Royal Dutch Shell abandoned two oil projects off Kazakhstan after stubbornly high costs made them uneconomic.
Shell has exited the Khazar field, while North Caspian Operating Co. — a joint venture including Shell — has quit the Kalamkas-Sea project, according to TOO PSA, an entity run by the Kazakh Energy Ministry. The retreat from the fields in the Kashagan area reflects an industry-wide push to cut break-even costs as megaprojects give way to smaller endeavors with quicker returns.
Shell confirmed its withdrawal, saying the projects were “not competitive enough versus other opportunities.”
The Caspian Sea fields had seemed like an obvious fit for Shell, which is among companies already pumping oil from the giant Kashagan complex. But that project proved challenging to get going, costing Shell and its partners upwards of $50 billion as they struggled with extremes of hot and cold, as well as toxic hydrogen-sulfide gas. This time around, the steep expense couldn’t be justified.
“The decision itself highlights the project’s marginal economics in the highly competitive global portfolios of the majors,” Ashley Sherman, principal analyst at Wood Mackenzie Ltd., said in a note. “This is another reality check for the Caspian region’s oil and gas industry.”
Kazakhstan may seek new investors to develop the Kalamkas-Sea site, the Energy Ministry said in a statement. If the remaining partners in the Khazar field also decide to exit, Kazakhstan may seek other investors there too.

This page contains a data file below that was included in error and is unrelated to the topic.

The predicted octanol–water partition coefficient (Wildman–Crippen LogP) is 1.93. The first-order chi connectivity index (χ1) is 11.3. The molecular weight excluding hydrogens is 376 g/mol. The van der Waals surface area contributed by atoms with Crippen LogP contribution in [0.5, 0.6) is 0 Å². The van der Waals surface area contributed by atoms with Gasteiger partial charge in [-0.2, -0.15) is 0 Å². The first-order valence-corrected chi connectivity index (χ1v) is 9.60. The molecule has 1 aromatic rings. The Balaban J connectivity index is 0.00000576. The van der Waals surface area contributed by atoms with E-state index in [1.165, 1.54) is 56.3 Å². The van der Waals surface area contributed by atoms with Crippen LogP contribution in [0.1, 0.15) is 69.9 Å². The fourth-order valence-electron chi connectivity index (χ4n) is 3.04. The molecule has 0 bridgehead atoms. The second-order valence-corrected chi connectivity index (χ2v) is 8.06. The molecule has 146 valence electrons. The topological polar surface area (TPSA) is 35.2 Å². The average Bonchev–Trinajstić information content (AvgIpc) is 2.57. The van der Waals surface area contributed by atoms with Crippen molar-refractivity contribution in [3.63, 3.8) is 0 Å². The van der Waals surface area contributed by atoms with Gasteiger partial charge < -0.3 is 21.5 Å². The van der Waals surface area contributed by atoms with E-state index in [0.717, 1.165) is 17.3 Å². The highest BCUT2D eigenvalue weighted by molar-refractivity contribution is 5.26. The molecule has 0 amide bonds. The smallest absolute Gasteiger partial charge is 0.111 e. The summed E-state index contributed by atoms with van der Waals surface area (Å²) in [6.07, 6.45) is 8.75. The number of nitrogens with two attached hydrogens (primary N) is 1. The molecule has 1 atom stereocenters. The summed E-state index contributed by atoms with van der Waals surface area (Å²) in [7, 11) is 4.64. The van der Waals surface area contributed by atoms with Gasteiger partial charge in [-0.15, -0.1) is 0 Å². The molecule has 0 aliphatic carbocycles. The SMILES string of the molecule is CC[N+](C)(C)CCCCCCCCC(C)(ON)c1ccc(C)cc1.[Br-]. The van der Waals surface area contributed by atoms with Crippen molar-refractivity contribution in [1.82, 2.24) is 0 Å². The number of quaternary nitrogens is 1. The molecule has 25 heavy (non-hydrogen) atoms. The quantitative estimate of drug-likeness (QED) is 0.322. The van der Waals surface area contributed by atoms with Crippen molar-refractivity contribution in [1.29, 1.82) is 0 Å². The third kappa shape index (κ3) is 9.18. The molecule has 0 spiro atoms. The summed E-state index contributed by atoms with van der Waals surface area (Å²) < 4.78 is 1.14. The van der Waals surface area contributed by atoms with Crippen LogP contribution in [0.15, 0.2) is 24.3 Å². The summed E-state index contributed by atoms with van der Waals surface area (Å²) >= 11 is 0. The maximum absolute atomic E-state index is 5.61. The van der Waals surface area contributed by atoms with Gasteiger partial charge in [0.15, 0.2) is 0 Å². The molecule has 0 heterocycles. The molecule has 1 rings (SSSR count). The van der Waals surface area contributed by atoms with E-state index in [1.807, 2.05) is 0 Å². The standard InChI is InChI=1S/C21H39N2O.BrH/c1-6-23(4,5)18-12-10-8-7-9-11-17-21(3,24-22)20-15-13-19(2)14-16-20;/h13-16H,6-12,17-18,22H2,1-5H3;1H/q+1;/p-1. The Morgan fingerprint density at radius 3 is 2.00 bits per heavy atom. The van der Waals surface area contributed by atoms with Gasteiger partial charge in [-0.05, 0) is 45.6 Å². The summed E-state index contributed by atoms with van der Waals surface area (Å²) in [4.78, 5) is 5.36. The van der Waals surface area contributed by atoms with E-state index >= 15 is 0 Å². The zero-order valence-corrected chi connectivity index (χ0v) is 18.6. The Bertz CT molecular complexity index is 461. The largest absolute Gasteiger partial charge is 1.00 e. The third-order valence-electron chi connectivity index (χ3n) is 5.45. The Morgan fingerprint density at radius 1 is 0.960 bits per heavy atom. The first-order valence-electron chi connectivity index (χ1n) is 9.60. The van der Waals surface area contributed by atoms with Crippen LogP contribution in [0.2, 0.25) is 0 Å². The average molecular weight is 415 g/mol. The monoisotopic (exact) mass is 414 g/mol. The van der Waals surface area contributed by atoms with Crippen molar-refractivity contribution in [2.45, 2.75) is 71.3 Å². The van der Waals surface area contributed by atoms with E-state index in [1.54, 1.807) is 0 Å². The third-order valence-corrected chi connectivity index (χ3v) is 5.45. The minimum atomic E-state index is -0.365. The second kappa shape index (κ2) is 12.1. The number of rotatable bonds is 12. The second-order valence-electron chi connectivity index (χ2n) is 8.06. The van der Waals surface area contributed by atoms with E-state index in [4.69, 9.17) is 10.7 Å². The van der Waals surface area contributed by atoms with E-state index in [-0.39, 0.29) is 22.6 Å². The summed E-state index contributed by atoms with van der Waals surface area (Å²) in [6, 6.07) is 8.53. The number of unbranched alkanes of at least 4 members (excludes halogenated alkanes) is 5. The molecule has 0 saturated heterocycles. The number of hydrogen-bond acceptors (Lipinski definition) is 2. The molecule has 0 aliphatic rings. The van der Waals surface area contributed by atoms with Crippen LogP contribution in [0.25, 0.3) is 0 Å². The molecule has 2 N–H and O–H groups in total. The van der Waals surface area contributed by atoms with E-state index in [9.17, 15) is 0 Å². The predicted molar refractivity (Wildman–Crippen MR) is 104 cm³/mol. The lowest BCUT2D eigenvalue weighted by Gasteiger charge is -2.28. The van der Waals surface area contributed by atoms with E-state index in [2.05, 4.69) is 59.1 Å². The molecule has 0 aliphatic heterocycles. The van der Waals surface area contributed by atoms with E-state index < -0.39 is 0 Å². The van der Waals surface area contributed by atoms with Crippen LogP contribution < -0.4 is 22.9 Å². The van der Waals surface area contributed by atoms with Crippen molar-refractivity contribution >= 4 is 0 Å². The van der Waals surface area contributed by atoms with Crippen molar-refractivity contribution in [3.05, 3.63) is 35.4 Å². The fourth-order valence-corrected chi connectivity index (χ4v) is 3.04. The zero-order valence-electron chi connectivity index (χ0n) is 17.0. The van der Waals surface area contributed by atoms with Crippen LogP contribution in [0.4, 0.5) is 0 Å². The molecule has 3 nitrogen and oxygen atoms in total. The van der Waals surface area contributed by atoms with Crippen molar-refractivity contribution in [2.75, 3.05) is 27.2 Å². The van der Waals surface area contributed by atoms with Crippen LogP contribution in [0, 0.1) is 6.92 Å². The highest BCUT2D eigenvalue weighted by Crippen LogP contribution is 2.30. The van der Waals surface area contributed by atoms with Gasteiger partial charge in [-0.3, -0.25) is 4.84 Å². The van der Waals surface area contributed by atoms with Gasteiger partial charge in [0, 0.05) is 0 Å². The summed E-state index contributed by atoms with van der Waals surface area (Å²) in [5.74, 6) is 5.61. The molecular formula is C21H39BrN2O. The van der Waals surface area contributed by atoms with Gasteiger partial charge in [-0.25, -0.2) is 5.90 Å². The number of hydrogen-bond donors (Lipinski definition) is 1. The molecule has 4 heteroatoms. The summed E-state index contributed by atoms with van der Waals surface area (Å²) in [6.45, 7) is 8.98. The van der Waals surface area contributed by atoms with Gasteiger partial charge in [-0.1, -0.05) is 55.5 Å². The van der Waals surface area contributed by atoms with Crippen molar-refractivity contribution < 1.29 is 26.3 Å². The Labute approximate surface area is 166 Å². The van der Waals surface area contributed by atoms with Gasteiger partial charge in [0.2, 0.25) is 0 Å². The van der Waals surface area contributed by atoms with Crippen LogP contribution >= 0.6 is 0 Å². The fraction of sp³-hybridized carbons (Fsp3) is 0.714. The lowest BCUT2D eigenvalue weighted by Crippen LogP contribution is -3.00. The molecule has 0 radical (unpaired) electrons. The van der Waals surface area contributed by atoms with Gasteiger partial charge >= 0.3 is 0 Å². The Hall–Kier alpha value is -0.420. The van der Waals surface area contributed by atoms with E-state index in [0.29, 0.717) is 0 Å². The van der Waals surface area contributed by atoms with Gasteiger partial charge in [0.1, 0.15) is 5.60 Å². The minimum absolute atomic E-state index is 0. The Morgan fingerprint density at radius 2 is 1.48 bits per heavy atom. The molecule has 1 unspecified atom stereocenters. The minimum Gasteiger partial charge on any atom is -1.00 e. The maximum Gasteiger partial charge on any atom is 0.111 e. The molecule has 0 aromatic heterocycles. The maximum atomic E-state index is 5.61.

Khazar is part of the Zhemchuzhiny offshore development, where state-owned KazMunayGas National Co. and Oman Oil Co. work with Shell. The Anglo-Dutch oil major has already invested $900 million in the field, the ministry said.
No one at Oman Oil could be reached for comment.
North Caspian Operating Co. runs both the Kashagan and Kalamkas-Sea projects. Other partners in NCOC include Italy’s Eni SpA, KazMunayGas, Exxon Mobil Corp., Total SA and China National Petroleum Corp. The companies have worked to reduce costs at Kalamkas-Sea but have found it hard to make the development affordable, people familiar with the matter said in September.
Kazakhstan has said it expects international oil companies to invest more than $5 billion by 2025 in new developments, mostly in Kalamkas-Sea and Khazar. Yet the government has a history of disputes with foreign investors over revenue, taxes and cost-sharing at the country’s energy projects.